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Speaking with Greer Nakadegawa-Lee, Oakland’s 2020 Youth Poet Laureate

Multi-talented Oakland Tech junior Greer Nakadegawa-Lee excels at both visual art and poetry. While regularly publishing her work on her Instagram, she has also been in the habit of writing poems every night before going to bed for over three years now. Her passion for poetry paid off last summer when she was named 2020’s Oakland Youth Poet Laureate (OYPL). 

During our conversation, Nakadegawa-Lee recalls her experience with poetry. She tells me about her love for the medium: “[Poetry] can convey a message in a way that’s more emotionally resonant with people. Like sometimes, when you’re hearing something in class or in a speech, it could be really powerful. But the idea…isn’t reaching you because it’s packaged the wrong way. I think for some people, poetry is the right path.”

Nakadegawa-Lee remembers writing one of her first poems back in third grade. However, she truly fell in love with poetry as a sixth grader, when she met John Oliver Simon, a poet-teacher from California Poets in the Schools. She recalls translating and composing poems under his mentorship. “I really liked his class. We mostly did…poetry translations,” Nakadegawa-Lee explains. “But sometimes, we wrote original pieces, which I really liked. Afterward, he started an afterschool class at the Temescal Library. I went to that for a very long time, but unfortunately, he actually passed away in 2018. Since then, the class has been taught by somebody else, but I still go there.”

With Simon’s support, this 16-year-old student eventually came across an opportunity to present her poetry to the world. In 2019, Nakadegawa-Lee submitted a manuscript of her chapbook called A Heart Full of Hallways to Nomadic Press. It was later published in early 2020.

Meanwhile, Nakadegawa-Lee was also performing her poems. She brought her words up to an open-mic, where she saw Samuel Getachew, the 2019 Oakland Youth Poet Laureate, performing. “I just thought he was so incredible and I was super intimidated,” Nakadegawa-Lee laughs.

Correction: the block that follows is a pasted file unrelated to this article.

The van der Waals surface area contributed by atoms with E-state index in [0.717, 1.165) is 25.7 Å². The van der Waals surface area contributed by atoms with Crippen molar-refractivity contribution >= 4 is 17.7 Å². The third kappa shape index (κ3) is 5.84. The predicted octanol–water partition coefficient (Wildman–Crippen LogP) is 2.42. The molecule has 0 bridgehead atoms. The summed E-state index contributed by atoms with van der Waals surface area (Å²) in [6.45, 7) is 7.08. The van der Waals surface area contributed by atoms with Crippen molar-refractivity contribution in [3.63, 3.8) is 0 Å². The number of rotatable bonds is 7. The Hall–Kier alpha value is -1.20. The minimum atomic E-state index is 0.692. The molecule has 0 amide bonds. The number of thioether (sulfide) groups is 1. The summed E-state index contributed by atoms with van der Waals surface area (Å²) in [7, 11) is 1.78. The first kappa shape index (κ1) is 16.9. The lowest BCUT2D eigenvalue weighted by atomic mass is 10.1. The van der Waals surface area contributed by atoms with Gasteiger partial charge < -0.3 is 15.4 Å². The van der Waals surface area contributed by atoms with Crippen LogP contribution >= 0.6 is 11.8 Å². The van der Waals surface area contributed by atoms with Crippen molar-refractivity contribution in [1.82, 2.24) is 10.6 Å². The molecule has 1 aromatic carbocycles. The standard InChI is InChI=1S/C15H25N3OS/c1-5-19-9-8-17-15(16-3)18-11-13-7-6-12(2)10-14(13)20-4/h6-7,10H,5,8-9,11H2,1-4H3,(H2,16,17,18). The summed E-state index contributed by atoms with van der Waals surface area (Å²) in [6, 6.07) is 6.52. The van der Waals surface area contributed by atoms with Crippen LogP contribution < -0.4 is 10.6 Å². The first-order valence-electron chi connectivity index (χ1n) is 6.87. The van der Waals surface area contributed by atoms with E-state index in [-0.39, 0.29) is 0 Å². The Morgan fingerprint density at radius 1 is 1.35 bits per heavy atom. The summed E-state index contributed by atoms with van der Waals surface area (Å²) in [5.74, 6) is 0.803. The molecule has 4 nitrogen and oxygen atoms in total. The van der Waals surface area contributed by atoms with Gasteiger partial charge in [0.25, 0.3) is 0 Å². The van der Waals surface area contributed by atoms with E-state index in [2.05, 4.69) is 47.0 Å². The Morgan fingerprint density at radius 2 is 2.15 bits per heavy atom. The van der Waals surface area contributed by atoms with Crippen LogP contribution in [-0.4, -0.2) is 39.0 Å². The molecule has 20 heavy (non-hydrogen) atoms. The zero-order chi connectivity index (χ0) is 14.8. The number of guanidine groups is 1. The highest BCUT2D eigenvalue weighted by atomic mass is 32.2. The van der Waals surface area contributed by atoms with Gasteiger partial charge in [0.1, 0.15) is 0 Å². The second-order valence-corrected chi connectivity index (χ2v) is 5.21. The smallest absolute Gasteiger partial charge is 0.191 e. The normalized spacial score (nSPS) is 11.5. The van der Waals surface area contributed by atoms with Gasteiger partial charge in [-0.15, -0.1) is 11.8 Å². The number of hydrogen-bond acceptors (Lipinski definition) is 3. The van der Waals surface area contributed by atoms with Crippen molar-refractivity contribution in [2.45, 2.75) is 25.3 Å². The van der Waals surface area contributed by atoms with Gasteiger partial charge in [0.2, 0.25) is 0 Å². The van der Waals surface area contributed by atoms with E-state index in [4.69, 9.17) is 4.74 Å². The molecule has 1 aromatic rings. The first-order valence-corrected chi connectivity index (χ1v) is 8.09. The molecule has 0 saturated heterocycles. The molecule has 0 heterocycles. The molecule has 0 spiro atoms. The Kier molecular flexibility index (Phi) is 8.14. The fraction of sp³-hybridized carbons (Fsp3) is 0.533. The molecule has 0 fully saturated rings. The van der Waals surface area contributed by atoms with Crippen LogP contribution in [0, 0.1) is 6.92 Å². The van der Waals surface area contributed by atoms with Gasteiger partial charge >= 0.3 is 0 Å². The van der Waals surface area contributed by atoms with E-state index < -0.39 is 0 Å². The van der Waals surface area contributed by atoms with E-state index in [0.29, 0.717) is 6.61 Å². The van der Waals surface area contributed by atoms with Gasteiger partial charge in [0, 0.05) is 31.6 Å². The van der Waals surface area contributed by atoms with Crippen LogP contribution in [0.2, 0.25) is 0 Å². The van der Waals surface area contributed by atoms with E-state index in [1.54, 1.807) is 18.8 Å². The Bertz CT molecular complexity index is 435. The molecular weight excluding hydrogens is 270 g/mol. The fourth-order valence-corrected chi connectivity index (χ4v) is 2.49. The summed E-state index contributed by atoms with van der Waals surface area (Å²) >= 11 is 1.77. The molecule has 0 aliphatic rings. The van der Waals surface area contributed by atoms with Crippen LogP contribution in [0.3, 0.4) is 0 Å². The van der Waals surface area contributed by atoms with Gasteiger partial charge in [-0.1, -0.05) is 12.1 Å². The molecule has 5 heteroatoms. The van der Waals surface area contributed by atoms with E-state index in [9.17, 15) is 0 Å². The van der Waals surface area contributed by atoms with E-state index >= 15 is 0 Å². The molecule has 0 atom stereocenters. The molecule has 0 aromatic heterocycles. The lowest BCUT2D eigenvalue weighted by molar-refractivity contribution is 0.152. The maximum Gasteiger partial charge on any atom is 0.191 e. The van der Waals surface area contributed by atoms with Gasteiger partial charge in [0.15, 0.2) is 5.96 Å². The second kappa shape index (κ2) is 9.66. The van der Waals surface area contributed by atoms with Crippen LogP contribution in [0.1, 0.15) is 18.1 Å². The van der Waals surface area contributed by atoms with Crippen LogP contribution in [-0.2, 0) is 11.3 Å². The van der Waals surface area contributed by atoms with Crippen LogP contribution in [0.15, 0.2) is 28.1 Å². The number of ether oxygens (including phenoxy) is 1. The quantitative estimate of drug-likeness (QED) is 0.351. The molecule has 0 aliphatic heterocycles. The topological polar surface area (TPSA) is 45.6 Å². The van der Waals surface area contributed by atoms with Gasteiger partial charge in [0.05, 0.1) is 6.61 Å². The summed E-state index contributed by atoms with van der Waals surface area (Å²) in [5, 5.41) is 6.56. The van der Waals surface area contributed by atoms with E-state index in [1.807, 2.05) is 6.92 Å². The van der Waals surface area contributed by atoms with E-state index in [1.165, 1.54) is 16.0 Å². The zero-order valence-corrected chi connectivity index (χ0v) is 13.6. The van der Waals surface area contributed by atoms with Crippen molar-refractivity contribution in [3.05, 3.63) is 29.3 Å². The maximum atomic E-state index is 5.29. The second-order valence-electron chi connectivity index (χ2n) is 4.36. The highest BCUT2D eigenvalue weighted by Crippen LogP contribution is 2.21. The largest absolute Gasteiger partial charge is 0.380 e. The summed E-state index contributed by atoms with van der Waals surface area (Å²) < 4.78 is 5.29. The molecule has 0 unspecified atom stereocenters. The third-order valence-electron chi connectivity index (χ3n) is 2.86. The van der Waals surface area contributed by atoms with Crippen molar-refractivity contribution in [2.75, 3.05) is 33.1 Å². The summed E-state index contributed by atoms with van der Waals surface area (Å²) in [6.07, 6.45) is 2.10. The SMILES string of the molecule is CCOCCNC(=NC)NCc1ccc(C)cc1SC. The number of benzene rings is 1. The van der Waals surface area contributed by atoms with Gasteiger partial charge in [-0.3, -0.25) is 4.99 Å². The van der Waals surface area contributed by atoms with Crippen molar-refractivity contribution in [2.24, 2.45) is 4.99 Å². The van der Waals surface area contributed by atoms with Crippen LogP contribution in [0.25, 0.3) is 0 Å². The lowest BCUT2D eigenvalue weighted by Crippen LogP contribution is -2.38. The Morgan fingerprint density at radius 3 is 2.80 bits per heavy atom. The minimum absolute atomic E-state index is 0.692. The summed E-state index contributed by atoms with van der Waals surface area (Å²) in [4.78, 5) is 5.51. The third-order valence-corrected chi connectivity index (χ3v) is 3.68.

At the same event, she met Peggy Simmons, the co-coordinator of OYPL. “Peggy Simmons came up to me [after my performance] and said, ‘You need to apply [to] this program.’ And so I did. That year, I was a Finalist, and Samuel was the Youth Poet Laureate,” says Nakadegawa-Lee. After her experience with OYPL in 2019, she decided to apply again in 2020, where she was then named the Youth Poet Laureate.

Throughout the three pieces that were required in the application of the 2020 OYPL program, Nakadegawa-Lee wrote about her mixed cultural identity and advocated for social justice. One of her poems for the 2020 OPYL called “Didn’t You Learn?” talks about her sense of disconnection with her ethnicity and culture. Her all-time favorite poem to share is “Dear America,” which calls attention to police brutality. “I read that one a lot because it is unfortunately very relevant… basically wherever I am performing,” Nakadegawa-Lee explains. “[Police brutality] is something that is always happening in this country.”

As the Laureate, Nakadegawa-Lee has come across even more opportunities to expand her voice. Recently, she worked with the Oakland Symphony on a video tribute for Kamala Harris, our first woman and woman of color Vice President. Nakadegawa-Lee continues writing poems on a daily basis, too. In her latest poem, “From the Director’s Chair,” she calls out the misrepresentation that people of color are subjected to in modern media. 

Nakadegawa-Lee hopes to soon take a step further and publish a full collection of her poetry. She has plans to attend an art school for college as well. While poetry plays a big role in her life, she also enjoys illustrating during her free time. “It’s just something I really latched on to… There’s this artist I really like. Her name’s Tillie Walden, and she does this book called On a Sunbeam…I’d love to illustrate graphic novels like that,” Nakadegawa-Lee tells me.

The Laureate encourages anyone who is interested in the OYPL to apply. Nakadegawa-Lee gives her advice to other writers: “To [those considering] Oakland Youth Poet Laureate, or just any poets out there…I would like to say…don’t put too much pressure on yourself. I applied and didn’t think it would go anywhere. It’s still a really amazing community to be a part of as a Finalist. You shouldn’t feel pressured to be a great public speaker or anything [because] I’m definitely not. I guess something that’s helped me is making poetry into a habit…If [you have] been writing for a while and you’re reaching a [writer’s] block, then it might help to change up your medium a little. Just writing with literally a different material, like a marker or a bigger piece of paper can really help you see things in a totally different [perspective]…and start getting things flowing again.”

To apply to the Oakland Youth Poet Laureate 2021, check out their website for more information:


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